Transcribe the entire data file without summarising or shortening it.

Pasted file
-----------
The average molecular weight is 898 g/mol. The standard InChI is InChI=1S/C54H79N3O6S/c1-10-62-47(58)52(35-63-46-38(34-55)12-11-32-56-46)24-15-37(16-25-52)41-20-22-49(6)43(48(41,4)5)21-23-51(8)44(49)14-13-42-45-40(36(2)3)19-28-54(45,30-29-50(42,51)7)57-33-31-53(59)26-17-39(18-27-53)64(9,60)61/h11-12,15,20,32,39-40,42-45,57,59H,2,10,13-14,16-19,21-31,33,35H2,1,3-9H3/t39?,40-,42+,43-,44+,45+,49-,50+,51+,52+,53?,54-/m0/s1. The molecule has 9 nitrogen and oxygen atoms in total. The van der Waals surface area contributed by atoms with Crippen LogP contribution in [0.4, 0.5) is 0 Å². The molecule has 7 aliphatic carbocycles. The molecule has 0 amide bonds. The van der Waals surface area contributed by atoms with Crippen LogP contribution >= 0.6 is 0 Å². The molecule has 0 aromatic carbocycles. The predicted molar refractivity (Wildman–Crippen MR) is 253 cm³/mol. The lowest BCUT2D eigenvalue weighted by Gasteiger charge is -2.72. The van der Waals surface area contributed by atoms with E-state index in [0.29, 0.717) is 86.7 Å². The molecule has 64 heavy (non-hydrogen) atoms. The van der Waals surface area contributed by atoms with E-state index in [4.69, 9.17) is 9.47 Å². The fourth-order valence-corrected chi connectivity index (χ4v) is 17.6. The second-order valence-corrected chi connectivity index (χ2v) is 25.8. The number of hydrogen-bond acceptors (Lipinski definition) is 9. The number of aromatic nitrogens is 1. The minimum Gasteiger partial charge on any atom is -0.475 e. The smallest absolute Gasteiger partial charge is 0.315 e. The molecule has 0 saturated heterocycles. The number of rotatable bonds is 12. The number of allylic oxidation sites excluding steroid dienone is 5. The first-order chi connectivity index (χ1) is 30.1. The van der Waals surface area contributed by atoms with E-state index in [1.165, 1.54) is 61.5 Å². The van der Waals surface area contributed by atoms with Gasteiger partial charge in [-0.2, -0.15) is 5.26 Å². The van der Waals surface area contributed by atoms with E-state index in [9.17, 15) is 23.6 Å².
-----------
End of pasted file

The average molecular weight is 898 g/mol. The standard InChI is InChI=1S/C54H79N3O6S/c1-10-62-47(58)52(35-63-46-38(34-55)12-11-32-56-46)24-15-37(16-25-52)41-20-22-49(6)43(48(41,4)5)21-23-51(8)44(49)14-13-42-45-40(36(2)3)19-28-54(45,30-29-50(42,51)7)57-33-31-53(59)26-17-39(18-27-53)64(9,60)61/h11-12,15,20,32,39-40,42-45,57,59H,2,10,13-14,16-19,21-31,33,35H2,1,3-9H3/t39?,40-,42+,43-,44+,45+,49-,50+,51+,52+,53?,54-/m0/s1. The molecule has 9 nitrogen and oxygen atoms in total. The van der Waals surface area contributed by atoms with Crippen LogP contribution in [0.4, 0.5) is 0 Å². The molecule has 7 aliphatic carbocycles. The molecule has 0 amide bonds. The van der Waals surface area contributed by atoms with Crippen LogP contribution >= 0.6 is 0 Å². The molecule has 0 aromatic carbocycles. The predicted molar refractivity (Wildman–Crippen MR) is 253 cm³/mol. The lowest BCUT2D eigenvalue weighted by Gasteiger charge is -2.72. The van der Waals surface area contributed by atoms with E-state index in [0.29, 0.717) is 86.7 Å². The molecule has 64 heavy (non-hydrogen) atoms. The van der Waals surface area contributed by atoms with E-state index in [4.69, 9.17) is 9.47 Å². The fourth-order valence-corrected chi connectivity index (χ4v) is 17.6. The second-order valence-corrected chi connectivity index (χ2v) is 25.8. The number of hydrogen-bond acceptors (Lipinski definition) is 9. The number of aromatic nitrogens is 1. The minimum Gasteiger partial charge on any atom is -0.475 e. The smallest absolute Gasteiger partial charge is 0.315 e. The molecule has 0 saturated heterocycles. The number of rotatable bonds is 12. The number of allylic oxidation sites excluding steroid dienone is 5. The first-order chi connectivity index (χ1) is 30.1. The van der Waals surface area contributed by atoms with E-state index in [1.165, 1.54) is 61.5 Å². The van der Waals surface area contributed by atoms with Gasteiger partial charge in [-0.2, -0.15) is 5.26 Å². The van der Waals surface area contributed by atoms with E-state index in [9.17, 15) is 23.6 Å².